The Dead Don’t Die, Jim Jarmusch’s deadpan zombie comedy that premiered at Cannes Tuesday night, has a cast so stacked it’s almost, well, terrifying. On Wednesday morning, several of them — Bill Murray, Tilda Swinton, Selena Gomez, Chloë Sevigny, and Jarmusch — gathered for a press conference on the film, where the questions centered on horrors both fictional and all too real.
One reporter asked the cast to explain their own relationships to horror, as well as the things that currently terrify them. Each had a thoughtful — and surprising — answer.
“I find Cannes terrifying,” replied Murray. “Haven’t seen any zombies wandering the Croisette so far,” replied the moderator. “Says you!” Murray shot back.
Murray then went on a tangent about the “dangers” of making a film. “Making movies is a dangerous business,” he said. “It’s far more dangerous than people think. And every day you go to work, there’s the chance that someone could be seriously injured. It sounds crazy, because we look so fabulous up here, especially the men, who I’ll stick up for fashion-wise. Even the danger we went through just getting in this building today. I try to keep it light [on set], and realize that every single day could be the last day of shooting.”
“You want to be one less burden for the director. Look what he has to deal with up here,” added Murray, gesturing to his castmates. He then addressed the journalists present: “I hope I’ve confused you.”
Swinton replied that her own relationship to the horror genre was “nascent — I’ve been dabbling recently with Luca Guadagnino [in Suspiria],” and that she was never exposed to horror as a child. “I’m very unversed in horror,” said Swinton, who’s played a vampire, an undead witch, and, in The Dead Don’t Die, an otherworldly mortician. “I’m slowly working out that it thrills me to the core, and it’s not actually a scare that I want to avoid.”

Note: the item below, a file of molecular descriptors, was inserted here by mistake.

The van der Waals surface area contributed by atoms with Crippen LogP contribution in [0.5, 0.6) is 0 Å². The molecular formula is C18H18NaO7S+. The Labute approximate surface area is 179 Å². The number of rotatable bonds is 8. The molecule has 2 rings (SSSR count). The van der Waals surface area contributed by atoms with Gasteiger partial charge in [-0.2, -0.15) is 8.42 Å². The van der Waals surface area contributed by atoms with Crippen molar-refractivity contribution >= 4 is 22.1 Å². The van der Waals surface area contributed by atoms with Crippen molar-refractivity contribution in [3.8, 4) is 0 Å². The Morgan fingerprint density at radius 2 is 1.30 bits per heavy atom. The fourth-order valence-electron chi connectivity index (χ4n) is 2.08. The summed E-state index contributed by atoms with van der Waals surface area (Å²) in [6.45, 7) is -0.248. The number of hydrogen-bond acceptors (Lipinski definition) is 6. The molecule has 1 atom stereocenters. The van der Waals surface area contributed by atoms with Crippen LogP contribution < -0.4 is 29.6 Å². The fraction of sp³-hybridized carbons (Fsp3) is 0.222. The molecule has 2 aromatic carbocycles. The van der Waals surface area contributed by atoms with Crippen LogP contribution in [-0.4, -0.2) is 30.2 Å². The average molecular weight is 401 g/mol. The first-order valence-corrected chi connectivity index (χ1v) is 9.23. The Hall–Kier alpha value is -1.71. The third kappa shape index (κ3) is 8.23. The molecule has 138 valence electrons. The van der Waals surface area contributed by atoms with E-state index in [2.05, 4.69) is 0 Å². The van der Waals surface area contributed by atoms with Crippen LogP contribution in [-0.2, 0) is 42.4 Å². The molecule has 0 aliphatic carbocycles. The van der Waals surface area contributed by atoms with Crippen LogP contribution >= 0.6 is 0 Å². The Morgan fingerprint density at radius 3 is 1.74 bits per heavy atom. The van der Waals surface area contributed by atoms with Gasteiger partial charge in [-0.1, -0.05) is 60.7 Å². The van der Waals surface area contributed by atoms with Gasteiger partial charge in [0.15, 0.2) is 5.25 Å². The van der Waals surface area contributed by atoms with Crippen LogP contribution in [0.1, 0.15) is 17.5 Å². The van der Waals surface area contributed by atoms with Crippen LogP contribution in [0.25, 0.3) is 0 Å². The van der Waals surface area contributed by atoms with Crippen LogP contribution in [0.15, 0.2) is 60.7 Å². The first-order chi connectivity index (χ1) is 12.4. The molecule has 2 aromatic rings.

Sevigny admitted that, as a young girl raised Catholic, she was most terrified of The Exorcist. Her priest told her that the film was “true” and that she’d be “inviting the devil into her soul” by watching it; she says she’s been “terrified ever since.”
Gomez, on the other hand, was raised on horror films and still can’t get enough of them. “I’m obsessed with horror films,” she said. “Growing up, my dad used to let me watch them to scare me so he could laugh. Eventually I became obsessed. I like everything from Zombieland to 28 Days Later to The Walking Dead.” She grew a little more serious when addressing one of her most pressing real-world fears: social media.
“For my generation specifically, and I guess this is what Jim gestured to in the film, social media has really been terrible. It’s amazing to use your platform, but it does scare me when you see how exposed these young girls and young boys are. They’re not really aware of the news or anything going on. It’s just — I don’t want to say selfish, that feels rude, but I think it’s dangerous for sure,” she said.
When asked how she might improve social-media platforms as one of the most-followed people on Instagram, Gomez replied, “It’s impossible to make it safe at this point. I’m very grateful to have a platform. In any way I can, I’ll share things I’m very passionate about. I don’t do a lot of pointless pictures — I like to be intentional with it. It just scares me, that’s all. I see young girls at meet-and-greets, and they’re just devastated, dealing with bullying and not able to have their own voices. [Social media] can be great in moments, but I’d just be careful and allow yourself some time limits — when to use it, and when you shouldn’t.”
Jarmusch, who said his most pressing fear was “watching nature decline at unprecedented rates in the history of humans,” chimed in to support Gomez’s point: “Selena has been incredibly admirable, in my consciousness, in encouraging young people to have their own will and be strong people. She’s looked up to by so many young people because of her personality and will and supportiveness. She’s a remarkable person.”